Then for lunch at Queijadas de Belém where I had a pretty good steak cooked in olive oil and garlic. And, yes, that was an exceptionally generous pour of wine. The espresso following the meal helped me to recover.

From lunch, I found a nearby park and just sat and enjoyed while looking up at this handsome fella. Researching it back at the apartment, I discovered that he is Afonso de Albuquerque, 1st Duke of Goa and Viceroy of Portuguese India. To demonstrate the power he commanded, one hand rests on the hilt of his sword while, with the other hand, he points at the guns under his feet (under his command).

This is where I chose to sit and write for a bit. Choose for yourself…

I’m sitting here thinking about how much/far Christianity has reached and helped the world to discover itself, and now that we have, we turn our backs on this faith. You cannot escape the symbols of Christianity, but like so much of the past—the world has thrown the baby out with the bathwater. It is sinful, but sin is no longer relevant in a world that chooses its own relevancy. It is out of fashion and has been discarded like last season’s dernier cri. We are dying, and we believe we are living.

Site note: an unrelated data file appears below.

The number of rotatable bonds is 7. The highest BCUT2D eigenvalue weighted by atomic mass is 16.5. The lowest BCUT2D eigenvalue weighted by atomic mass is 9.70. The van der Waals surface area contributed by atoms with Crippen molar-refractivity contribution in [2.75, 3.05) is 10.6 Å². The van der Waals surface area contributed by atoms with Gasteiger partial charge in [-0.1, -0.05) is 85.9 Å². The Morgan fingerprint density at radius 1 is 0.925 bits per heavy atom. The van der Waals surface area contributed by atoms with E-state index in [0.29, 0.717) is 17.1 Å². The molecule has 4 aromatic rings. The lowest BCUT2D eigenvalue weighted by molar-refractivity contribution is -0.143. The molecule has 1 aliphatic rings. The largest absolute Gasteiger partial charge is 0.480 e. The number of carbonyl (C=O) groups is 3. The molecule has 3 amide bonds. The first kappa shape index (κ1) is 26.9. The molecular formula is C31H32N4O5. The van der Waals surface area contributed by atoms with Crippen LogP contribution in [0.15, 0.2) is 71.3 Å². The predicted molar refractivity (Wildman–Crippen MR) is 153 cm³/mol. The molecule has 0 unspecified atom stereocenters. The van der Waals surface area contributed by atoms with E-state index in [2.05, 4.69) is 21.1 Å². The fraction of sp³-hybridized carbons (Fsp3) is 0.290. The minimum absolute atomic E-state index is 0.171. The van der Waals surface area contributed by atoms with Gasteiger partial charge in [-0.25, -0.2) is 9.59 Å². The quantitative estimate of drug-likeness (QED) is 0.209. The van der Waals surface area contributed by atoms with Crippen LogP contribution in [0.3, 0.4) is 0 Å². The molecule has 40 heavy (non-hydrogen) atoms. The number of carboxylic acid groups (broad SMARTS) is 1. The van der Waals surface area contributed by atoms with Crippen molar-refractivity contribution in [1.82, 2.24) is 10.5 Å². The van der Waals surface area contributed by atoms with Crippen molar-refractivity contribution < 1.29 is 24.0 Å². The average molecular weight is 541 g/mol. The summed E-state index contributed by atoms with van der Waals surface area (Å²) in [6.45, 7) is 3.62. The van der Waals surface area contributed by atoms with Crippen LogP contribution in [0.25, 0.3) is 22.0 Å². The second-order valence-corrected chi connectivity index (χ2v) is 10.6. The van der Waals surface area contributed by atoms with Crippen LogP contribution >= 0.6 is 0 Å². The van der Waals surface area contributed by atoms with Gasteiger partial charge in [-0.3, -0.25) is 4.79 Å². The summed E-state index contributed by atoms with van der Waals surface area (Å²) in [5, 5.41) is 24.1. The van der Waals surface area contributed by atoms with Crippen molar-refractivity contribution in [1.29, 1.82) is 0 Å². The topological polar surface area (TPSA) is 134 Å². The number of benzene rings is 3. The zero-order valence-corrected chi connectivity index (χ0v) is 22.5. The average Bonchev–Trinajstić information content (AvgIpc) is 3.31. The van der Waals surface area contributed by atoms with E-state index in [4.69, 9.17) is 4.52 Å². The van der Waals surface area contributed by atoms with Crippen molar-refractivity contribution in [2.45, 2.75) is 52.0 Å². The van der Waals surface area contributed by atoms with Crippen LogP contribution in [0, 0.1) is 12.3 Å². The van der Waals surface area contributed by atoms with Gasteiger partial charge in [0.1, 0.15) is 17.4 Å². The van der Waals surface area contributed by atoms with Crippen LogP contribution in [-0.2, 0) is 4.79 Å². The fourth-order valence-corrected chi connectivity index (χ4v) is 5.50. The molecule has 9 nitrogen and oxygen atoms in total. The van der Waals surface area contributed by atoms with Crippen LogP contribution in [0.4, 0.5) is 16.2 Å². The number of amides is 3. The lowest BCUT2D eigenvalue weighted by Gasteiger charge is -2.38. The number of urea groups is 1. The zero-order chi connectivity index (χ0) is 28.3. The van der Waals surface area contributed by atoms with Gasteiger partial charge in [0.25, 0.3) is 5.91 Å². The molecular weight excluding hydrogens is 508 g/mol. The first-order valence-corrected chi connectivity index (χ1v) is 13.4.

Who is this man atop this pedestal—a pedestal supported by angels and the waves of the sea? Does his sword save him now, or has he become like us? Dead in shoes, going from place to place with no home or friend beside us. Ah! Now a seagull sits on his head and shits upon it! HA!

Children running in circles in play—aren’t we all.

I don’t know if those are good thoughts, odd thoughts, or no thoughts at all, but having spent my time out and about in this city without access to the internet, voicemail, email, text messages, Facebook, you name it, I have found myself once again thinking on my own and chasing ideas that have no bearing on the grand schemes of the world, but are enjoyable to let bounce inside my head. Enough of that…